Turkey Brine Recipe

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Here is delicious apple brine for turkey, chicken, or pork. If you have never tried brining before, it may be time to start. This brine helps to keep the meat from becoming overcooked. This brine will make the turkey or chicken very moist and not so easy to overcook. This brine also gives the meat a nice and slightly sweet flavor. Don’t worry though; this is a very mild brine. This is enough brine for a 14lb turkey. Give this a try for the holidays or for a fantastic home dinner. Enjoy.
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Ingredients:
1 quarts apple juice
1lb brown sugar
1 cup kosher salt
3 quarts water
3 oranges (sliced into quarters)
4 ounces fresh ginger (thinly sliced)
6 garlic cloves (crushed)
15 whole cloves
6 bay leaves

Cooking Instructions:
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Step 1: Bring apple juice, salt, and sugar to a boil over high heat. Stir well. Skim the foam. Turn off heat and allow the mixture to cool to room temperature.
Step 2: Add water, oranges, ginger, garlic, cloves, and bay leaves. Mix well.
Step 3: Pour brine over turkey to cover and brine for 24 hours.

       

9 Responses to “Turkey Brine Recipe”

  1. MK — March 31, 2010 @ 2:49 pm

    Ooh.. I read here quite often. I have you on my google reader. But I think this is the first time I’ve commented.

    But THIS looks amazing! I’ve never brined before. This will make me start. Im adding the ingredients to the grocery list. Its a main meal this month!!!

  2. Pam — March 31, 2010 @ 5:58 pm

    Okay, then how do we cook it? I’ve never even heard of this before, it sounds good, but what’s the next step?

  3. Ed — April 1, 2010 @ 5:43 am

    Is it to be refrigerated during the 24 hrs of brining? And it wasn’t specifically stated in the description but this just gets the meat ready to be cooked by whatever means you like (roasting, deep frying (if turkey or chicken), grilled or barbecued). And change the ingredients a bit more toward pickling spices and you can make your own corned beef at home (corned ribs just fall off the bone, too). Corned beef usually takes 5-7 days depending on the size of the brisket.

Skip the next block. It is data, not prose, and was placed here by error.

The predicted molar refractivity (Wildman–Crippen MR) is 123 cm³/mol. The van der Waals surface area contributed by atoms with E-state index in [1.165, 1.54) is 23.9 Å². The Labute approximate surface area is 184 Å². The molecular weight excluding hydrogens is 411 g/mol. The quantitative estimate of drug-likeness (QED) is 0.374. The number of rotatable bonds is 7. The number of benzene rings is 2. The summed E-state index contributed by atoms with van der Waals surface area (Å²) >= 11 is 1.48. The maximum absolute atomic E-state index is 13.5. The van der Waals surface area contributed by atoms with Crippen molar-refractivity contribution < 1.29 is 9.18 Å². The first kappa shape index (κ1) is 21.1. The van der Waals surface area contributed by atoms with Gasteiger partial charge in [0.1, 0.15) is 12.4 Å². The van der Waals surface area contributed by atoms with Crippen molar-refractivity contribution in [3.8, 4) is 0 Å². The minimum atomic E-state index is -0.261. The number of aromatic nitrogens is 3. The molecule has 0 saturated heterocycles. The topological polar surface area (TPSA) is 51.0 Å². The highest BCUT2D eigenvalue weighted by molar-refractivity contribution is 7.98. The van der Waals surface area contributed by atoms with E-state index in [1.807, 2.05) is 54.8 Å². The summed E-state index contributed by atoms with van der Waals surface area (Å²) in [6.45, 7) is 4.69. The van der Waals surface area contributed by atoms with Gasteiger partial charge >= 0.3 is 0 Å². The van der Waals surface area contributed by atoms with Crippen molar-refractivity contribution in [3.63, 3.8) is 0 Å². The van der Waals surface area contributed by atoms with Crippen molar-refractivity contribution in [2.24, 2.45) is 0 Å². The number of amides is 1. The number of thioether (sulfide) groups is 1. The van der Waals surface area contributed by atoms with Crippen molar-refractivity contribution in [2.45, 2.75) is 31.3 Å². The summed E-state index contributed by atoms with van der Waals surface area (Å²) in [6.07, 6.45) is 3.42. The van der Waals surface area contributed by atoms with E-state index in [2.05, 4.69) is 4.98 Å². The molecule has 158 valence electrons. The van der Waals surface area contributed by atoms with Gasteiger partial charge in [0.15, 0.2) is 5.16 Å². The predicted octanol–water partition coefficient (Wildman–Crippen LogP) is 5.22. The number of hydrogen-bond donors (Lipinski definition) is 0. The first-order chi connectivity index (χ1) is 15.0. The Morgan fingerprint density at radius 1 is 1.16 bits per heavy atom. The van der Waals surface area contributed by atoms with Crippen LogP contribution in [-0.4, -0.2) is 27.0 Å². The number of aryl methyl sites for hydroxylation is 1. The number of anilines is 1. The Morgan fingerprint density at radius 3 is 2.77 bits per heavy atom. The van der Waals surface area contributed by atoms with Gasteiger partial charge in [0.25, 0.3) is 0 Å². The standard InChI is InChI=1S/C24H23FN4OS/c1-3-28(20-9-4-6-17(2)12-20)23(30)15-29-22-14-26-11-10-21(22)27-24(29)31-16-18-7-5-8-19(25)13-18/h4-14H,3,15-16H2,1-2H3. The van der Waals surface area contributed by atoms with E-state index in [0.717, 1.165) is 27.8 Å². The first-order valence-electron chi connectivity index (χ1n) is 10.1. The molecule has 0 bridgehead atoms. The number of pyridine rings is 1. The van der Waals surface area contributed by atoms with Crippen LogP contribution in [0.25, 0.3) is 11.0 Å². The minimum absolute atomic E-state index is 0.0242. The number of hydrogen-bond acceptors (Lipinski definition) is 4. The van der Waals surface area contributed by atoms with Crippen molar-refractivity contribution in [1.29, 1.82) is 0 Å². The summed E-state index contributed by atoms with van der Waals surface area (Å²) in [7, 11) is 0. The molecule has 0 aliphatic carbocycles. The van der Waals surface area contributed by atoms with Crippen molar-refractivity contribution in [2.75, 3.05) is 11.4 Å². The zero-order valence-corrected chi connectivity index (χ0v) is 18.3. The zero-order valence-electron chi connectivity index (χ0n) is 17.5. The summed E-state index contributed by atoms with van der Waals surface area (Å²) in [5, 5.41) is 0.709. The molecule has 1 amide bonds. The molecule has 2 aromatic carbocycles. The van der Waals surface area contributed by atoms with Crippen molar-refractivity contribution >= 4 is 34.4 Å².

4. Bobby — April 1, 2010 @ 8:51 pm

    MK – Great time to start brining. It really does make a difference and I hope you enjoy it. Thanks for commenting :)

    Pam- Okay, I don’t actually get into cooking methods in this recipe. This would be for baking turkey of course. There should be instructions on the package for cooking the turkey but please note, brined turkeys normally do not take as long to cook. So it would be wise to keep checking the temp.

    Ed- Yes, it must be refigerated. I usually bake the turkey, but I don’t see why you wouldn’t grill or deep fry as well. I have always wanted to try deep fried turkey before!

  5. arleen — April 29, 2010 @ 3:25 am

    some brines tell u to rinse first to get rid of the salt. would u do that in this case as well? i did a half turkey on the grill before, and it was delish, a whole turkey would be tricky (depending on the size). would use alot of gas too.

    but am making turkey for mothers day and would like to give this one a whirl. i luv the spices and oranges. my other brine only had salt, sugar & water.

  6. Bobby — April 30, 2010 @ 1:20 pm

    arleen – Yes, you could rinse the salt off, if you are worried about it being overly salty. Either way, make sure to pat dry the bird before baking.

  7. Barbara — August 10, 2010 @ 10:10 am

    I have grilled, smoked, and fried brined turkeys. They all turn out delicious. I wouldn’t cook a turkey that hadn’t been brined anymore. They are just so much better with little effort. Chef, your recipe is almost exactly the same as mine which I adapted over time through experimenting. Guess I must be doing something right!

  8. Kevin Camon — March 1, 2012 @ 8:53 am

    Great article on Turkey Brine. I am always looking for new recipes to try out and add to my website. I tried my firt brine recipe a few years ago and now I’ve have tried quite a few. This one with the apples looks good.

    One thing that I like to do is also inject my turkey with a homemade marinade and then soak it in the brine for 24 hours. And then I deep fry my turkey. OMG! Talk about delicious…

    Thanks again for sharing.

    Kevin

  9. amateur cook — August 26, 2012 @ 7:11 pm

    There are articles that question whether or not brining is worth all the trouble as far as improving taste. Some say that brining waters down and overwhelms the natural turkey flavor.

    You should do a test study and see which one produces the best results and let us know. Personally, my mother has gone through all the trouble of brining with a salt, whiskey and sherry mixture with good results. However, I’m no expert and we never did a side by side study to know if we are able to credit the brining process for making any big difference.

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